3 1 Cor. 6:20; 1 Tim. 2:5-6

 
 
 
 
 
 

Lord’s Day 14

Q&A 35
Q. What does it mean that he “was conceived by the Holy Spirit and born of the virgin Mary”?
A. That the eternal Son of God, who is and remains true and eternal God,1 took to himself, through the working of the Holy Spirit,2 from the flesh and blood of the virgin Mary,3 a truly human nature so that he might also become David’s true descendant,4 like his brothers and sisters in every way5 except for sin.6

1 John 1:1; 10:30-36; Acts 13:33 (Ps. 2:7); Col. 1:15-17; 1 John 5:20
2 Luke 1:35
3 Matt. 1:18-23; John 1:14; Gal. 4:4; Heb. 2:14
4 2 Sam. 7:12-16; Ps. 132:11; Matt. 1:1; Rom. 1:3
5 Phil. 2:7; Heb. 2:17
6 Heb. 4:15; 7:26-27

Q&A 36
Q. How does the holy conception and birth of Christ benefit you?
A. He is our mediator1 and, in God’s sight, he covers with his innocence and perfect holiness my sinfulness in which I was conceived.2

1 1 Tim. 2:5-6; Heb. 9:13-15
2 Rom. 8:3-4; 2 Cor. 5:21; Gal. 4:4-5; 1 Pet. 1:18-19

 
 
 
 
 
 

Lord’s Day 15

Q&A 37
Q. What do you understand by the word “suffered”?
A. That during his whole life on earth, but especially at the end, Christ sustained in body and soul the wrath of God against the sin of the whole human race.1

This he did in order that, by his suffering as the only atoning sacrifice,2 he might deliver us, body and soul, from eternal condemnation,3 and gain for us God’s grace, righteousness, and eternal life.4

1 Isa. 53; 1 Pet. 2:24; 3:18
2 Rom. 3:25; Heb. 10:14; 1 John 2:2; 4:10
3 Rom. 8:1-4; Gal. 3:13
4 John 3:16; Rom. 3:24-26

Q&A 38
Q. Why did he suffer “under Pontius Pilate” as judge?
A. So that he, though innocent, might be condemned by an earthly judge,1 and so free us from the severe judgment of God that was to fall on us.2

1 Luke 23:13-24; John 19:4, 12-16
2 Isa. 53:4-5; 2 Cor. 5:21; Gal. 3:13

Q&A 39
Q. Is it significant that he was “crucified” instead of dying some other way?
A. Yes. By this I am convinced that he shouldered the curse which lay on me, since death by crucifixion was cursed by God.1

1 Gal. 3:10-13 (Deut. 21:23)

 
 
 
 
 
 

Lord’s Day 16

Q&A 40
Q. Why did Christ have to suffer death?
A. Because God’s justice and truth require it:1 nothing else could pay for our sins except the death of the Son of God.2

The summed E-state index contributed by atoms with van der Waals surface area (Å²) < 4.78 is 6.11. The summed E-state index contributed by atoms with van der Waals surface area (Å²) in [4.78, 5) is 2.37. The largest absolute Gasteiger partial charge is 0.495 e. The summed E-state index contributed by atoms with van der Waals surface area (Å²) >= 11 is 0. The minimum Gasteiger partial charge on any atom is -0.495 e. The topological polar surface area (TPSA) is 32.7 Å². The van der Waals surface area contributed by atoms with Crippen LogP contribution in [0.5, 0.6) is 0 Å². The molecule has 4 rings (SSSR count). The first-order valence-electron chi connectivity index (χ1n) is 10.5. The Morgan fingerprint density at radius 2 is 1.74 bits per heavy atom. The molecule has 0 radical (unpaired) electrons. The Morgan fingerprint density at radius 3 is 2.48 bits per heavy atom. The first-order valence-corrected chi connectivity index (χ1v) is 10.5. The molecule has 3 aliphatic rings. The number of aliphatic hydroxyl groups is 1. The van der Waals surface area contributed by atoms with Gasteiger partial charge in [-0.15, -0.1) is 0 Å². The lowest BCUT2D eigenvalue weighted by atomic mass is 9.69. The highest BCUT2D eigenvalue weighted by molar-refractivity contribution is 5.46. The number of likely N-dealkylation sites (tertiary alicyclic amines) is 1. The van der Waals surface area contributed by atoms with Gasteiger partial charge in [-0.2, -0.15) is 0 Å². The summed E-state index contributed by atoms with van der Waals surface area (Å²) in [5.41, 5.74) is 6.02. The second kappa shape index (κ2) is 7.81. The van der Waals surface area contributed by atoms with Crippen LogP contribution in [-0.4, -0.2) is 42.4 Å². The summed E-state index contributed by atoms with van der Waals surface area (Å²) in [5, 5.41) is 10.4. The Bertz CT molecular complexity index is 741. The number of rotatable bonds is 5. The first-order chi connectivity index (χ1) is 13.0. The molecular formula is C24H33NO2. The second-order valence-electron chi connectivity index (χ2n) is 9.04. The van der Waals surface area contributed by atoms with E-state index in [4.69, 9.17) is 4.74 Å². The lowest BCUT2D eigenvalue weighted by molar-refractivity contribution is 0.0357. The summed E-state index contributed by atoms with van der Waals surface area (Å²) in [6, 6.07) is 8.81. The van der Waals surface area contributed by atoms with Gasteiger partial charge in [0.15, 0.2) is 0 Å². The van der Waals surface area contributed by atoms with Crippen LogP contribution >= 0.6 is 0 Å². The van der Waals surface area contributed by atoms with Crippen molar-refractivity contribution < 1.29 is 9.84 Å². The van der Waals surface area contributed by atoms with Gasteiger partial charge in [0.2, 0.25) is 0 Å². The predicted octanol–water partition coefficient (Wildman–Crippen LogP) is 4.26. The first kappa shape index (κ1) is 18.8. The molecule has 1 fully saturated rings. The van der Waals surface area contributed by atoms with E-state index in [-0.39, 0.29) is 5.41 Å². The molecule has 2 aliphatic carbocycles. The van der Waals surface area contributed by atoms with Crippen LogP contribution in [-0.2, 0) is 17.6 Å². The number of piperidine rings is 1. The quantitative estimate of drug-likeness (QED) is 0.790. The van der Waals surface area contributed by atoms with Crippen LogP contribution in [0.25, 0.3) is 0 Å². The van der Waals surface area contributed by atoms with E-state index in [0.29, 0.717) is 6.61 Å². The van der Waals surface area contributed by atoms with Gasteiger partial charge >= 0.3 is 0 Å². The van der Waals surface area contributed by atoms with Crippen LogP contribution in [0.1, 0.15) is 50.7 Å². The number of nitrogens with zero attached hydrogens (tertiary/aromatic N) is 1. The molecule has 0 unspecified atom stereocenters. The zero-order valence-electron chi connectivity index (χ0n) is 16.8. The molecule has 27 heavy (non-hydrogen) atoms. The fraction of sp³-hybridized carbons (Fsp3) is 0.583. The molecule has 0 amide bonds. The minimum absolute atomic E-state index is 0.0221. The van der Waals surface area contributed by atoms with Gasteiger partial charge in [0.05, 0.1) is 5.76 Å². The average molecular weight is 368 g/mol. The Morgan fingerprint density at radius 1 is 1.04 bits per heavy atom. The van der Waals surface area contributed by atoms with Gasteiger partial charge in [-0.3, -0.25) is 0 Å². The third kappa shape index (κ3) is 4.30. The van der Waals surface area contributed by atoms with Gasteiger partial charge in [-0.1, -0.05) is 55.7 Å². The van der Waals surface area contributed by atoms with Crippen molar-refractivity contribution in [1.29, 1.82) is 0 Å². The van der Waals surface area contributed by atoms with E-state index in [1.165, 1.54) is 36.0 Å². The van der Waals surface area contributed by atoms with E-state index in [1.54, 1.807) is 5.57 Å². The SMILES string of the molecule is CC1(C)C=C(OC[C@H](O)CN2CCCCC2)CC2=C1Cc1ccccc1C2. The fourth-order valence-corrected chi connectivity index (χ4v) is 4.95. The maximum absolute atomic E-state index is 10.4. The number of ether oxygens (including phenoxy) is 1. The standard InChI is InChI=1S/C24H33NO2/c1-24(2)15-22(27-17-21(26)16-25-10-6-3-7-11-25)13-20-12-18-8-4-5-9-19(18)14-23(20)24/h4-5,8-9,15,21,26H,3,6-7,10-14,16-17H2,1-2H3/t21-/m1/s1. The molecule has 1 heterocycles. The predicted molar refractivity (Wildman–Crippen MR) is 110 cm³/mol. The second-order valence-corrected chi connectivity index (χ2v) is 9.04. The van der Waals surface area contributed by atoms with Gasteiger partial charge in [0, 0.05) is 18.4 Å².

1 Gen. 2:17
2 Rom. 8:3-4; Phil. 2:8; Heb. 2:9

Q&A 41
Q. Why was he “buried”?
A. His burial testifies that he really died.1

1 Isa. 53:9; John 19:38-42; Acts 13:29; 1 Cor. 15:3-4

Q&A 42
Q. Since Christ has died for us, why do we still have to die?
A. Our death does not pay the debt of our sins.1 Rather, it puts an end to our sinning and is our entrance into eternal life.2

1 Ps. 49:7
2 John 5:24; Phil. 1:21-23; 1 Thess. 5:9-10

Q&A 43
Q. What further benefit do we receive from Christ’s sacrifice and death on the cross?
A. By Christ’s power our old selves are crucified, put to death, and buried with him,1 so that the evil desires of the flesh may no longer rule us,2 but that instead we may offer ourselves as a sacrifice of gratitude to him.3

1 Rom. 6:5-11; Col. 2:11-12
2 Rom. 6:12-14
3 Rom. 12:1; Eph. 5:1-2

Q&A 44
Q. Why does the creed add, “He descended to hell”?
A. To assure me during attacks of deepest dread and temptation that Christ my Lord, by suffering unspeakable anguish, pain, and terror of soul, on the cross but also earlier, has delivered me from hellish anguish and torment.1

1 Isa. 53; Matt. 26:36-46; 27:45-46; Luke 22:44; Heb. 5:7-10

 
 
 
 
 
 

Lord’s Day 17

Q&A 45
Q. How does Christ’s resurrection benefit us?
A. First, by his resurrection he has overcome death, so that he might make us share in the righteousness he obtained for us by his death.1

Second, by his power we too are already raised to a new life.2

Third, Christ’s resurrection is a sure pledge to us of our blessed resurrection.3